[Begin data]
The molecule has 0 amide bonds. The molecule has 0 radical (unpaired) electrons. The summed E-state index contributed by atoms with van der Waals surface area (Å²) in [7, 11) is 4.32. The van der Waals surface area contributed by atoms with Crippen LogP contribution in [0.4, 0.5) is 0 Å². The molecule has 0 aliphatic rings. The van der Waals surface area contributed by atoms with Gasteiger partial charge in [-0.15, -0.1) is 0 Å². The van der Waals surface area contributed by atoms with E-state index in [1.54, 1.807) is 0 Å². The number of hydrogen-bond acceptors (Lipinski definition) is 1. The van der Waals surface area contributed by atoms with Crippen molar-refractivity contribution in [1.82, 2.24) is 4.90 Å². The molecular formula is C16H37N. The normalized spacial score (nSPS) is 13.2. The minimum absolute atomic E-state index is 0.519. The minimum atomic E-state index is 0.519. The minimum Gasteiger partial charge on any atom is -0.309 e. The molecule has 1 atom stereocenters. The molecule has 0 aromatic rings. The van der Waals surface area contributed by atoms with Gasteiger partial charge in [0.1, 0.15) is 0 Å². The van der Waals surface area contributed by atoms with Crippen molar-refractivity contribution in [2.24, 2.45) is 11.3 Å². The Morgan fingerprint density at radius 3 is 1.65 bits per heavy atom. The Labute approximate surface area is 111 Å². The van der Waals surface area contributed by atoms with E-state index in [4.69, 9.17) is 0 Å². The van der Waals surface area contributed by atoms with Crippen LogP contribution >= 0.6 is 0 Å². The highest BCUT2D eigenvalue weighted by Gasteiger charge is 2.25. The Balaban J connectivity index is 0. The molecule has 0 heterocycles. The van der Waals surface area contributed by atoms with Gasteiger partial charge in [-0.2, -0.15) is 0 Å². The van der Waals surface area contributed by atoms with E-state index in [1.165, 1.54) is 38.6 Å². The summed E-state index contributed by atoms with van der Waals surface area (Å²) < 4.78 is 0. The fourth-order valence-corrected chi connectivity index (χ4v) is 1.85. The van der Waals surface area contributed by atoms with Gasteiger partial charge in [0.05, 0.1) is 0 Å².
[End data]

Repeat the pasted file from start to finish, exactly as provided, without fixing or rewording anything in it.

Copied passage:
The molecule has 0 amide bonds. The molecule has 0 radical (unpaired) electrons. The summed E-state index contributed by atoms with van der Waals surface area (Å²) in [7, 11) is 4.32. The van der Waals surface area contributed by atoms with Crippen LogP contribution in [0.4, 0.5) is 0 Å². The molecule has 0 aliphatic rings. The van der Waals surface area contributed by atoms with Gasteiger partial charge in [-0.15, -0.1) is 0 Å². The van der Waals surface area contributed by atoms with E-state index in [1.54, 1.807) is 0 Å². The number of hydrogen-bond acceptors (Lipinski definition) is 1. The van der Waals surface area contributed by atoms with Crippen molar-refractivity contribution in [1.82, 2.24) is 4.90 Å². The molecular formula is C16H37N. The normalized spacial score (nSPS) is 13.2. The minimum absolute atomic E-state index is 0.519. The minimum atomic E-state index is 0.519. The minimum Gasteiger partial charge on any atom is -0.309 e. The molecule has 1 atom stereocenters. The molecule has 0 aromatic rings. The van der Waals surface area contributed by atoms with Gasteiger partial charge in [0.1, 0.15) is 0 Å². The van der Waals surface area contributed by atoms with Crippen molar-refractivity contribution in [2.24, 2.45) is 11.3 Å². The Morgan fingerprint density at radius 3 is 1.65 bits per heavy atom. The Labute approximate surface area is 111 Å². The van der Waals surface area contributed by atoms with E-state index in [4.69, 9.17) is 0 Å². The van der Waals surface area contributed by atoms with Crippen LogP contribution >= 0.6 is 0 Å². The highest BCUT2D eigenvalue weighted by Gasteiger charge is 2.25. The Balaban J connectivity index is 0. The molecule has 0 heterocycles. The van der Waals surface area contributed by atoms with Gasteiger partial charge in [-0.2, -0.15) is 0 Å². The van der Waals surface area contributed by atoms with E-state index in [1.165, 1.54) is 38.6 Å². The summed E-state index contributed by atoms with van der Waals surface area (Å²) < 4.78 is 0. The fourth-order valence-corrected chi connectivity index (χ4v) is 1.85. The van der Waals surface area contributed by atoms with Gasteiger partial charge in [0.05, 0.1) is 0 Å².